JPMorgan Asset Bets Australian Dollar Will Make a Comeback
(Bloomberg) -- Australia’s dollar had a tough year in 2018 and is still a popular short, but JPMorgan Asset Management sees potential for the beaten-down currency to make a comeback.
The $1.7 trillion money manager took a small long position in the Aussie late last year, according to Julio Callegari, lead portfolio manager for local rates and FX in Asia. A dovish Federal Reserve, a likely global economic growth recovery in the second half of the year and thawing U.S.-China trade tensions should outweigh domestic risks Down Under, including a worsening housing slump, he said.
“We’ll look at the currency with a bias to add,” Hong Kong-based Callegari said in a telephone interview. He thinks the Aussie could rise to 75 U.S. cents over the long term, from 70.5 cents as of 3:45 p.m. Sydney time Thursday. However, he’s waiting for more concrete signs of a pickup in worldwide economic growth before ratcheting up his long position.
Australia’s dollar tumbled 9.7 percent to become the worst-performing Group-of-10 currency last year as rising U.S. interest rates and America’s trade war with China dampened demand for riskier assets. While some global pressures have abated, a slowing domestic economy and dovish Reserve Bank of Australia are spurring funds to maintain short bets on the Aussie.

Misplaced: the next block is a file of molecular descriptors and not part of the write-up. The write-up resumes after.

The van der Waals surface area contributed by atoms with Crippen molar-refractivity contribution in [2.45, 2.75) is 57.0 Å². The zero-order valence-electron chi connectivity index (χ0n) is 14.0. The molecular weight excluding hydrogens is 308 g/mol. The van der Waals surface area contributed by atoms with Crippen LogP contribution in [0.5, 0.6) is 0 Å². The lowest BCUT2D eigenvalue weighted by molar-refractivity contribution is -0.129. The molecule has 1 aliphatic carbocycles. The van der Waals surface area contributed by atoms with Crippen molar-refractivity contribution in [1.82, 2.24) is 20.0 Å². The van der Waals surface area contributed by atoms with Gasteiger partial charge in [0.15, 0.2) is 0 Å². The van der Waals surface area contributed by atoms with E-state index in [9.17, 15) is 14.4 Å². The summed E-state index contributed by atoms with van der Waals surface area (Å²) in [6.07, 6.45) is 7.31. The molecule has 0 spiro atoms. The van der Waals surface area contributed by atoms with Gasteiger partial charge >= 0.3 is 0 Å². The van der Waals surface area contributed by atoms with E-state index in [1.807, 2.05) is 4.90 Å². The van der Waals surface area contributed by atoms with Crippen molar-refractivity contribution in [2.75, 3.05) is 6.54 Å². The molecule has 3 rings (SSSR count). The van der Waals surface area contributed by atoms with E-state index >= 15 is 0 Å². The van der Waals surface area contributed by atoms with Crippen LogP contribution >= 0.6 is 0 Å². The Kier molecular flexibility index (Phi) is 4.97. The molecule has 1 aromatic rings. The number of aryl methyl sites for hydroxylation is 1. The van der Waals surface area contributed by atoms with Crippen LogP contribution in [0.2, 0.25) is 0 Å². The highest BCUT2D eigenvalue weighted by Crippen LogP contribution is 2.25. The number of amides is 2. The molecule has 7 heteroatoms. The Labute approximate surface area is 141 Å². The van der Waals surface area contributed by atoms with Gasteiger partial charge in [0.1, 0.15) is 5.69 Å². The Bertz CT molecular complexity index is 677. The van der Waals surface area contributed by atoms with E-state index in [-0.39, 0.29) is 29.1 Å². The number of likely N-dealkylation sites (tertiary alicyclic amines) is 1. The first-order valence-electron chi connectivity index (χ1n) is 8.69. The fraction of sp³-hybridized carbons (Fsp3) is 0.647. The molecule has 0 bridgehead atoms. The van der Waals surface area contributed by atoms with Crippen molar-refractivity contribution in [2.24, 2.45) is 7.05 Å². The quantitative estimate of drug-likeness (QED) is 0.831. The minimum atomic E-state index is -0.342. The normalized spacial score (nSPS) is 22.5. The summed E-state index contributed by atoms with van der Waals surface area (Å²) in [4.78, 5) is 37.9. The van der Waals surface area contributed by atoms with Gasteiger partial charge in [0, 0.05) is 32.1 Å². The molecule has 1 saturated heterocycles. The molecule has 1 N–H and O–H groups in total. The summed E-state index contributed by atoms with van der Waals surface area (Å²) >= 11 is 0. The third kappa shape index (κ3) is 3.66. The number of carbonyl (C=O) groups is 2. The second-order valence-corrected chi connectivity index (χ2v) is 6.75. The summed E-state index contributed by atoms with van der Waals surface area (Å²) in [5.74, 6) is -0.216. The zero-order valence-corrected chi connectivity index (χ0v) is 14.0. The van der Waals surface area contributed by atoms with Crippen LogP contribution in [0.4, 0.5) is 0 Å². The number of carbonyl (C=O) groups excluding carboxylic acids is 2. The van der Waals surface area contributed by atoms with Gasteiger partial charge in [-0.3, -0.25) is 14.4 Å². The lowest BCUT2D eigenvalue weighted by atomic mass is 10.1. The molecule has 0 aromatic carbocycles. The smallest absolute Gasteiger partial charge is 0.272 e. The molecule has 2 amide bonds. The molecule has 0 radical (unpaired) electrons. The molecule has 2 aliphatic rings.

Investors are returning to developing-nation assets after a rout last year, and Callegari has his own favorites. He likes China’s yuan, as well as Indonesia’s rupiah and bonds for carry amid a favorable economic backdrop. He favors the short end of the curve for India bonds, but is cautious on the rupee amid geopolitical and election risks.
China’s yuan is the top-performing Asian currency this year, gaining 2.5 percent against the greenback. The rupiah, which slid 6.1 percent last year, is up 1.7 percent this year.
Callegari’s prediction that Australia-specific growth could be slower for now has some data on its side.
The central bank kept benchmark interest rates at a record-low 1.5 percent on Tuesday. On Wednesday, the Aussie got a double whammy from worse-than-expected economic growth data, followed by JPMorgan Chase & Co’s Sally Auld changing her RBA forecast to cuts in July and August.
Read: FX Traders Pounce on Slowing Growth From Australia to Canada
JPMorgan is not the only firm upbeat on the Aussie. Bank of America Merrill Lynch reckons investors should not disregard the impact of a positive Chinese spillover on the currency.
“A likely recovery in Chinese growth later this year keeps us comfortable with projecting medium-term Aussie appreciation,’’ strategist Adarsh Sinha wrote in a note Wednesday.
Callegari’s optimism about the global-growth story comes amid talks that the U.S. and China are close to clinching a trade deal -- although it may not necessarily spell the end to the wider trade dispute. Still, working toward a deal is better than all-out conflict, and this bodes well for the Aussie, he said.
“We already saw a significant slowdown in the U.S.,” Callegari said. “That’s much more favorable to emerging market and the cyclical currencies.”
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